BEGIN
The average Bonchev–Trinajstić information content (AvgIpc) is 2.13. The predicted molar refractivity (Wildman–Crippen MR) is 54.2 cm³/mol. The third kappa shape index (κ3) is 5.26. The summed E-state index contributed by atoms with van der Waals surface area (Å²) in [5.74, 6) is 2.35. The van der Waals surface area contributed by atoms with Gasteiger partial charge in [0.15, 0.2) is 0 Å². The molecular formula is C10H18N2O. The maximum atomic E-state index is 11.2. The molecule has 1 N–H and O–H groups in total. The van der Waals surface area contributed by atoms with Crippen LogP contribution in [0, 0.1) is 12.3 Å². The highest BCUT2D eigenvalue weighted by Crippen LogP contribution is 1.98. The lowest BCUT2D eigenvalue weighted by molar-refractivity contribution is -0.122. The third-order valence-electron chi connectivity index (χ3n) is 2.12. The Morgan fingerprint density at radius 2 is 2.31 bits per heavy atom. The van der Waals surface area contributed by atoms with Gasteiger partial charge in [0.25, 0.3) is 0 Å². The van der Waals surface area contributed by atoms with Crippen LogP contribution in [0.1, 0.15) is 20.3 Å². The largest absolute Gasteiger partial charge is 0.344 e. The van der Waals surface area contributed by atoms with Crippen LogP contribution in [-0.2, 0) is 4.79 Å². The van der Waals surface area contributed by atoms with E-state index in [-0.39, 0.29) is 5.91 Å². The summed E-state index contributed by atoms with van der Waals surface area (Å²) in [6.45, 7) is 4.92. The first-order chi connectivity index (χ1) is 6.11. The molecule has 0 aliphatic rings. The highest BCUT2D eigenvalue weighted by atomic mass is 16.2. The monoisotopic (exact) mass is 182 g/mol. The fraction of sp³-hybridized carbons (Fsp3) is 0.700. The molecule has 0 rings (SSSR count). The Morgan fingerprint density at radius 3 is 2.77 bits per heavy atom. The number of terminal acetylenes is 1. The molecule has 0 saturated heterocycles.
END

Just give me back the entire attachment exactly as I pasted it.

The average Bonchev–Trinajstić information content (AvgIpc) is 2.13. The predicted molar refractivity (Wildman–Crippen MR) is 54.2 cm³/mol. The third kappa shape index (κ3) is 5.26. The summed E-state index contributed by atoms with van der Waals surface area (Å²) in [5.74, 6) is 2.35. The van der Waals surface area contributed by atoms with Gasteiger partial charge in [0.15, 0.2) is 0 Å². The molecular formula is C10H18N2O. The maximum atomic E-state index is 11.2. The molecule has 1 N–H and O–H groups in total. The van der Waals surface area contributed by atoms with Crippen LogP contribution in [0, 0.1) is 12.3 Å². The highest BCUT2D eigenvalue weighted by Crippen LogP contribution is 1.98. The lowest BCUT2D eigenvalue weighted by molar-refractivity contribution is -0.122. The third-order valence-electron chi connectivity index (χ3n) is 2.12. The Morgan fingerprint density at radius 2 is 2.31 bits per heavy atom. The van der Waals surface area contributed by atoms with Gasteiger partial charge in [0.25, 0.3) is 0 Å². The van der Waals surface area contributed by atoms with Crippen LogP contribution in [0.1, 0.15) is 20.3 Å². The largest absolute Gasteiger partial charge is 0.344 e. The van der Waals surface area contributed by atoms with Crippen LogP contribution in [-0.2, 0) is 4.79 Å². The van der Waals surface area contributed by atoms with E-state index in [-0.39, 0.29) is 5.91 Å². The summed E-state index contributed by atoms with van der Waals surface area (Å²) in [6.45, 7) is 4.92. The first-order chi connectivity index (χ1) is 6.11. The molecule has 0 aliphatic rings. The highest BCUT2D eigenvalue weighted by atomic mass is 16.2. The monoisotopic (exact) mass is 182 g/mol. The fraction of sp³-hybridized carbons (Fsp3) is 0.700. The molecule has 0 rings (SSSR count). The Morgan fingerprint density at radius 3 is 2.77 bits per heavy atom. The number of terminal acetylenes is 1. The molecule has 0 saturated heterocycles.